“Adivasis lost a great servant,” tribal rights activist Father Stan remembered
TwoCircles.net / by Sami Ahmad
Stanislaus Lourduswamy, popularly known as Stan Swamy, was an Indian Roman Catholic priest, a member of the Jesuit order, and a tribal rights activist for several decades. Arrested in the Elgaar Parishad case in 2020, Father Stan Swamy breathed his last in a Mumbai hospital. Doctors at Holy Family Hospital, Bandra, informed the Bombay High Court (on 5th of July) that Swamy passed away around 1.30 p.m. In this obituary, Father Stan is remembered by those who knew and worked with him for decades.
I am not a Silent Spectator – Why Truth has become so bitter, Dissent so intolarable, Justice so out of reach
An Autobiographical Fragment, Memory and Reflection
Edition: Aug 2021
Publisher: Indian Social Institute, Bangalore
Paperback: 149 pages
Who is Stan Swamy?
On the morning of August 28, 2018 Maharashtra police raided the one room home of Fr.Stan Swamy, who lives on the outskirts of Ranchi on Bagaicha campus, under suspicion of him being involved in the violence at Bhima Koregaon. The police confiscated his laptop, mobile phone and several CDs, and a recent press release on the Pathalgadi movement by Women against Sexual violence and State repression (WSS).
What does an 82 year old Jesuit priest has got to do with Bhima-Koregaon case? Everything, if he is a stalwart of people’s causes.
“When I decided to join the Jesuits, I sought to know where I will be needed more. I came to know about the Indigenous Adivasi people in central India and I lived in an interior Adivasi village for two years and came to appreciate their values … sense of equality, cooperation, sharing without counting, community-bond, consensus decision making, closeness to nature etc. At the same time, I saw how these beautiful people were being exploited and oppressed by unscrupulous outsiders. I wanted to make something of my life that would make even a small difference in their search for dignity and self-respect. That’s what I am still trying to do during the last four decades.“ (Stan Swamy)
This life defining decision has put Stan Swamy in the forefront of struggles that ranged from the right to food to anti-displacement movements to protests against false imprisonments to land alienation.
Stan Swamy, who moved to the Chaibasa area of undivided Bihar in the 1970s, embarked on life of activism by associating with the 1996 campaign led by the Jharkhand Organisation Against Uranium Radiation (JOAR), a campaign against Uranium Corporation India Limited that successfully stopped the construction of a tailing dam in Chaibasa which, if constructed, would lead to the displacement of adivasis in Jadugoda’s Chatikocha area. After vociferously raising these issues, he moved to work with the displaced people of Bukaro, Santhal Parganas and Koderma and has continued to work for them. He has been a vocal critic of the government’s attempts to amend land laws and the land acquisition act in Jharkhand, termed as ‘Land Bank’, which he sees as the most recent plot to annihilate the Adivasi people and a strong advocate of the Forest Rights Act, Panchayat Extension to Scheduled Areas (PESA), Tribes Advisory Council (TAC), Samatha Judgement etc.
In 2010 Stan Swamy published a book titled, ‘Jail Mein Band Qaidiyon ka Sach’ exposing the arbitrary and unlawful arrests of tribal youths with alleged links to the Naxal Movement. In his book, he highlighted that the average monthly income of 97 percent of these tribal households was less than Rs 5,000, which meant they simply could not afford to hire lawyers to take up their cases. In 2015 when a report was published discussing the plight of the arrested youths, Stan Swamy came into the State machinery’s radar. According to the report 98% of the 3000 arrested were falsely implicated and had no links to the Naxal Movement. Some served years in jail without a trial. He has selfless contributed to pay for the youth’s bail bonds and approached lawyers to represent these cases in the court of law. As part of the Persecuted Prisoners Solidarity Committee, Stan Swamy along with Sudha Bhardwaj, has questioned the illegality with which some undertrials have been put in solitary confinement following the banning of Mazdoor Sangathan Samiti in December 2017.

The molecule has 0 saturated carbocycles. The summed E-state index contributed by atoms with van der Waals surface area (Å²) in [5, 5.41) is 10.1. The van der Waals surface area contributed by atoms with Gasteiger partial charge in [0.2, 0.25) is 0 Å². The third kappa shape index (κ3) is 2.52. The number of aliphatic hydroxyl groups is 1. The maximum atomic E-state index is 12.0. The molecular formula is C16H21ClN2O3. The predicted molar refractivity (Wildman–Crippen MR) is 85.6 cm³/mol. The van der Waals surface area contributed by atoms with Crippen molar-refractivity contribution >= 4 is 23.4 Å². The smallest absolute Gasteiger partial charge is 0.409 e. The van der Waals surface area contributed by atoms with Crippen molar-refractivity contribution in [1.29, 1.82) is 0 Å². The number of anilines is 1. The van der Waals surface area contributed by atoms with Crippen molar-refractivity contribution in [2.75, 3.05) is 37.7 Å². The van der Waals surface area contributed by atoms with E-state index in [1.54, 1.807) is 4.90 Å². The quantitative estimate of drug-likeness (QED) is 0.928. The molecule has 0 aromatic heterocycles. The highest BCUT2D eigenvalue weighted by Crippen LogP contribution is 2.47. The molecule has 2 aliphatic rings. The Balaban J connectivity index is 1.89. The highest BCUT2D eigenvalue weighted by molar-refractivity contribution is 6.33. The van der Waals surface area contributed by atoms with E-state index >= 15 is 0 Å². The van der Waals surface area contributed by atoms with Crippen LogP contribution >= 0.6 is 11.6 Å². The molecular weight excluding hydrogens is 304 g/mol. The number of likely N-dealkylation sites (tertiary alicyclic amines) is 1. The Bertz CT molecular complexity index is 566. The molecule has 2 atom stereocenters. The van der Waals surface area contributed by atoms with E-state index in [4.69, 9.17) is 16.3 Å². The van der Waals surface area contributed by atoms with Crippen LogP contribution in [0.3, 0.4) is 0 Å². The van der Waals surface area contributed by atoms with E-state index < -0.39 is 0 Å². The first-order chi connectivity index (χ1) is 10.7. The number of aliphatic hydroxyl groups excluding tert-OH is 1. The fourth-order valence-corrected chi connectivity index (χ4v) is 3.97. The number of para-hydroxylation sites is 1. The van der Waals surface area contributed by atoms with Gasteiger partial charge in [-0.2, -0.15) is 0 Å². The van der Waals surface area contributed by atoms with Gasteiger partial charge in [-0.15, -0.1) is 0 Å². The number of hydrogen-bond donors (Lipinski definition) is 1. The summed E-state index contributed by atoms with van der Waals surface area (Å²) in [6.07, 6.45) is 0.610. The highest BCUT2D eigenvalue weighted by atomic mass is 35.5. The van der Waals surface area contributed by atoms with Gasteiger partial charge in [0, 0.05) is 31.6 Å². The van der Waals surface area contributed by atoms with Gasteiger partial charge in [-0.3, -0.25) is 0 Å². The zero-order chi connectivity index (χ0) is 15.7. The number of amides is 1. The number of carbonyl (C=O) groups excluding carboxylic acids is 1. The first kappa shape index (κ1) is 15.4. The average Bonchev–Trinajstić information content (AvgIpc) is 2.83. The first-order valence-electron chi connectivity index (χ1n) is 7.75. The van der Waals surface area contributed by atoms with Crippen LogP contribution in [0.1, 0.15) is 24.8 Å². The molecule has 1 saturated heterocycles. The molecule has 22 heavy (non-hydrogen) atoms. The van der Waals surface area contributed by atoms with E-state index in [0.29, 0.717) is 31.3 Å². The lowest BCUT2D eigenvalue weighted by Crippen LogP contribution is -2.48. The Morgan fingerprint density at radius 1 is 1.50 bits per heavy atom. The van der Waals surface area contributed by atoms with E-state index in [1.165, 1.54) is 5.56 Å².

Working tirelessly to have the PESA Act implement in the state’s scheduled areas, his efforts culminated in the Pathalgadi movement in 2017 in the districts of Khunti, Simdega, Seraikela and Gumla in Jharkhand. The government’s response was to try and suppress the movement by booking around 20 leaders, including Father Swamy, under charges of sedition on 30 July 2018. It led to well-known intellectuals and activists like Vasvi Kido and Santosh Kido describing the government action as a witch hunt and an attempt to malign the image of the Church in Jharkand. It is hardly a secret that Chief Minister Raghubar Das and the BJP are keen to check the Church’s influence among the tribal community.
As testimony to his tireless endeavours to retain the secular fabric of the country, Stan Swamy has also been closely engaged in fostering communal harmony through secular platforms like Sajha Kadam.
He founded of Vistapan Virodhi Janvikash Andolan (VVJA), an all India platform for different movements that are campaigning against human rights violations caused by displacement of adivasi people, dalits, and farmers from their lands.
As a writer and with meticulous documentation skills he laid threadbare several of the government’s anti-people policies.
India Civil Watch
E-mail: indiacivilwatch at gmail.com
By Jhakhand Janadhikar Mahasabha
Stan Swamy wrote at least 74 articles, notes and books in the last two decades on several questions including land rights, undertrials, Adivasi rights, fifth schedule and PESA, hunger and development model. Always vocal on peoples’ issues.
See list of Articles, notes and books written by Stand Swamy (1999-2020)